Photo itinerary: two weeks in Kazakhstan

Below you can find our two-week itinerary for travel in Kazakhstan. Kazakhstan is huge, and there are plenty of things to do besides what we mention below. However, this Kazakhstan itinerary is a perfect introduction to the country. 

Ask someone about Kazakhstan, and 9 times out of 10 their response will be “Borat”. Images of a village with poor farmers, incestuous families, and no running water make Kazakhstan seem like the backwaters of the world.

Borat village Kazakhstan

Little do people know that this village wasn’t even in Kazakhstan (Romania, actually) and that Kazakhstan is the richest and most modern country in Central Asia. And there are many more interesting facts about Kazakhstan, too.

Though far from topping the bucket lists of the masses, Kazakhstan is seeing an increase of tourism, especially thanks to its new one-month visa-free travel program for many citizens of the EU and OECD countries.

One month visa-free countries: United Kingdom, United States, Ireland, Iceland, Australia, Austria, Belgium, Bulgaria, Canada, Chile, Croatia, Cyprus, Czech Republic, Denmark, Estonia, Finland, France, Germany, Greece, Hungary, Israel, Italy, Japan, Latvia, Lithuania, Luxembourg, Malaysia, Malta, Mexico, Monaco, Netherlands, New Zealand, Norway, Poland, Portugal, Romania, Singapore, Slovak Republic, Slovenia, Spain, Sweden, Switzerland, Turkey, South Korea, United Arab Emirates

Two weeks is hardly enough for such a massive country, but the Almaty region of southern Kazakhstan has more than enough to see to keep you busy for two weeks. So check out our Kazakhstan itinerary below for the perfect two weeks in Kazakhstan.


Kazakhstan is a stunning country that's still far from the tourist radar. But that's changing! Many passport holders can travel to Kazakhstan for one month, visa-free. Here's a two week travel itinerary for Kazakhstan to help you plan your next adventure!


Two-week itinerary for Kazakhstan

The Almaty skyline as seen from Kok Tobe at sunset - Lost With Purpose

Don’t miss the stunning panoramic views of Almaty from Kok Tobe, an attraction park accessible by bus or cable car.

Days 1-4 in Kazakhstan: Almaty

Although not Kazakhstan’s capital, it has a cosmopolitan feel to it. Well-heeled urbanites live it up in swanky restaurants and nightclubs that put renowned European staples to shame, while remnants of Soviet-style heroics loom large in its many lush public parks.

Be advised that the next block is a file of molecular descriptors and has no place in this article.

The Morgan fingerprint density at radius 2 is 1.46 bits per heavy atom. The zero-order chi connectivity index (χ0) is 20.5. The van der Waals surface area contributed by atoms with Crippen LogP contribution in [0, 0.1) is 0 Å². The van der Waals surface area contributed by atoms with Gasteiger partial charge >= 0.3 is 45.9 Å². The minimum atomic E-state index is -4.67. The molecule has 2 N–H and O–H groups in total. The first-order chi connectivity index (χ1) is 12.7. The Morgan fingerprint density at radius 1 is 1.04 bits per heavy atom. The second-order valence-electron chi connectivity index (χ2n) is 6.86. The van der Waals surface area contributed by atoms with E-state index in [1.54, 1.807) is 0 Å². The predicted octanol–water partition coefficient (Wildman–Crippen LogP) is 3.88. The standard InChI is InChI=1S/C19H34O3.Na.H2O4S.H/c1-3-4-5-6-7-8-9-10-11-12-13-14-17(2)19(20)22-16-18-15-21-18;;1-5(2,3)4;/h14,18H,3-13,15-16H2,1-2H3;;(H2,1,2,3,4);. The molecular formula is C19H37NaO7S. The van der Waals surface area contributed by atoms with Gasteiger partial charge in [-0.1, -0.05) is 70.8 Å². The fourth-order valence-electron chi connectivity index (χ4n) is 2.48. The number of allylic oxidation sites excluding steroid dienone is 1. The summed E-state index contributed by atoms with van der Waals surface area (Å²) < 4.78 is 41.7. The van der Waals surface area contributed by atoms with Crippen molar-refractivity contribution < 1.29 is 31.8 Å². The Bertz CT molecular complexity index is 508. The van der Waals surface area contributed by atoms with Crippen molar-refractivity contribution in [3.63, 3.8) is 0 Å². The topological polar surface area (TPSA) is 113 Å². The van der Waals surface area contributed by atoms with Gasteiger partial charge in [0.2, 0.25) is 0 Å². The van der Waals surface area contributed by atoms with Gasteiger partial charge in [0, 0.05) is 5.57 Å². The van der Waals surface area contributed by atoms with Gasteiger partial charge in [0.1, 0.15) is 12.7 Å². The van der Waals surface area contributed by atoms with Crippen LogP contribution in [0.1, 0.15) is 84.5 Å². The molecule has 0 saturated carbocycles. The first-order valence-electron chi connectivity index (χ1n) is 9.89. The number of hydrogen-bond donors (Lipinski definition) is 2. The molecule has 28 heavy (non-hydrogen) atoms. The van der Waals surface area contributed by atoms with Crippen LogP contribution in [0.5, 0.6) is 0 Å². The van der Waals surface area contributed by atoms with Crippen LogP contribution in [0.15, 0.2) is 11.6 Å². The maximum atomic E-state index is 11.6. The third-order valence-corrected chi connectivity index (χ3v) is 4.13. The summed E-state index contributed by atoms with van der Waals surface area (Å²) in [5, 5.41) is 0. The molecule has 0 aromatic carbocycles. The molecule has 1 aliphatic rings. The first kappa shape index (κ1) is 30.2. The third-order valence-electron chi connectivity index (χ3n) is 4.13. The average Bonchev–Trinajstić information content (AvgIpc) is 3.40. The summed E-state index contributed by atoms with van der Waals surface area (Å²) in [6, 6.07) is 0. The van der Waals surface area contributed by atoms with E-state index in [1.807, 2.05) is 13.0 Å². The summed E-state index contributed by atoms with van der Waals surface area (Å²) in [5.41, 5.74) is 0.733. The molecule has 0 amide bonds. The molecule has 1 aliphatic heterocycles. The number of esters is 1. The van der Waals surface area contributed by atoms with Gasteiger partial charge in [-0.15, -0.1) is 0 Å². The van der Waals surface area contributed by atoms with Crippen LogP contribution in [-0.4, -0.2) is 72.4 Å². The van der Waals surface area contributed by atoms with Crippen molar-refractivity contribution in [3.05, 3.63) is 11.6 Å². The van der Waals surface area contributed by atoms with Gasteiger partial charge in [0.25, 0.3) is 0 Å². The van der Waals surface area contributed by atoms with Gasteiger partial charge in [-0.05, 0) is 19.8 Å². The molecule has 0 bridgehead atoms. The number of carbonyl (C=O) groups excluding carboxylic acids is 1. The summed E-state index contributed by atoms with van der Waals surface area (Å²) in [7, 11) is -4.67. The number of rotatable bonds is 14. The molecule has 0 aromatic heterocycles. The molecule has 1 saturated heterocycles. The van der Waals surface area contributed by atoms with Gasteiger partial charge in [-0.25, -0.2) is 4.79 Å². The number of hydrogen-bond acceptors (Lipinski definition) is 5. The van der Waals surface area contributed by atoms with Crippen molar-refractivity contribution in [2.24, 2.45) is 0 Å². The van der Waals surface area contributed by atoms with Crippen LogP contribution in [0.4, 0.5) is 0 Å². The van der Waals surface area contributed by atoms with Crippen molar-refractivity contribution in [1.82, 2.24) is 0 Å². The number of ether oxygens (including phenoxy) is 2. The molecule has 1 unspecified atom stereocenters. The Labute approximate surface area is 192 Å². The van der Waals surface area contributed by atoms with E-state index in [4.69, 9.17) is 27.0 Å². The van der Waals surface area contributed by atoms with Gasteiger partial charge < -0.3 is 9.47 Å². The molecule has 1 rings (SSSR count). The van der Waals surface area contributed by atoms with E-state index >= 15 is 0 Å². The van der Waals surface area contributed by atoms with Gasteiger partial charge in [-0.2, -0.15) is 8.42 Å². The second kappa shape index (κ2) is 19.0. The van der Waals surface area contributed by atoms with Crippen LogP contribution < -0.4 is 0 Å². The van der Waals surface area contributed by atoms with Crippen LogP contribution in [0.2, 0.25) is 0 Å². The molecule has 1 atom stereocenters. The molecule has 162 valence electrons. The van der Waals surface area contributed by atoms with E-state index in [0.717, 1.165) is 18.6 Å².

Soviet statue in Almaty's Panfilov Park - Lost With Purpose

Soviet remnants in the war memorial at Panfilov Park.

The shiny new skyscrapers, modern metro system, and hip bars and restaurants give Almaty a chic, almost European ambiance. Walk around in the city center, and stop for lunch and a drink at one of the many cafes on the streets. Give your body some rest to digest, and spend an hour or two people watching while sipping coffee.

2 week Kazakhstan itinerary | Soaking up some delicious light fare at the Aroma cafe in Almaty - Lost With Purpose

Finally, a reprise from the greasiness of Central Asia and China! Bonding with some healthy food at the reasonably priced Aroma cafe.

Of course, Almaty still holds to old Silk Route traditions. There are several bazaars, of which the Green Bazaar is the biggest and most stimulating on the senses. Head over there for endless rows of fruits, salads, meats, and cheeses, and don’t forget to look up for small cafes with cheap and cheerful Kazakh cuisine. For those that have spent a lot of time traveling through strict Muslim countries, you can even find some good old fashioned bacon in the depths of the bazaar.

Also heading to Astana? Check out these 6 things to do in Astana!

The outside of the Green Bazaar in Almaty, Kazakhstan - Lost With Purpose

Don’t forget to pay a visit to the technicolored wooden Zenkov or Ascension Cathedral in the heart of Paniflov park. Every single component of it is made of wood–even the nails! It’s free to enter, so long as you’re in somewhat modest clothes.

The wooden Zenkov Cathedral in Almaty, Kazakhstan - Lost With Purpose

For the best lighting and colors, be sure to visit in the late afternoon.

Be sure to take a cable car ride up to Kok Tobe, the highest point in Almaty, to watch the sunset. The cable car leaves from a building to the right of the Palace of the Republic and costs 2,000 tenge for a two-way ticket.

A panoramic sunset view of Almaty, Kazakhstan - Lost With Purpose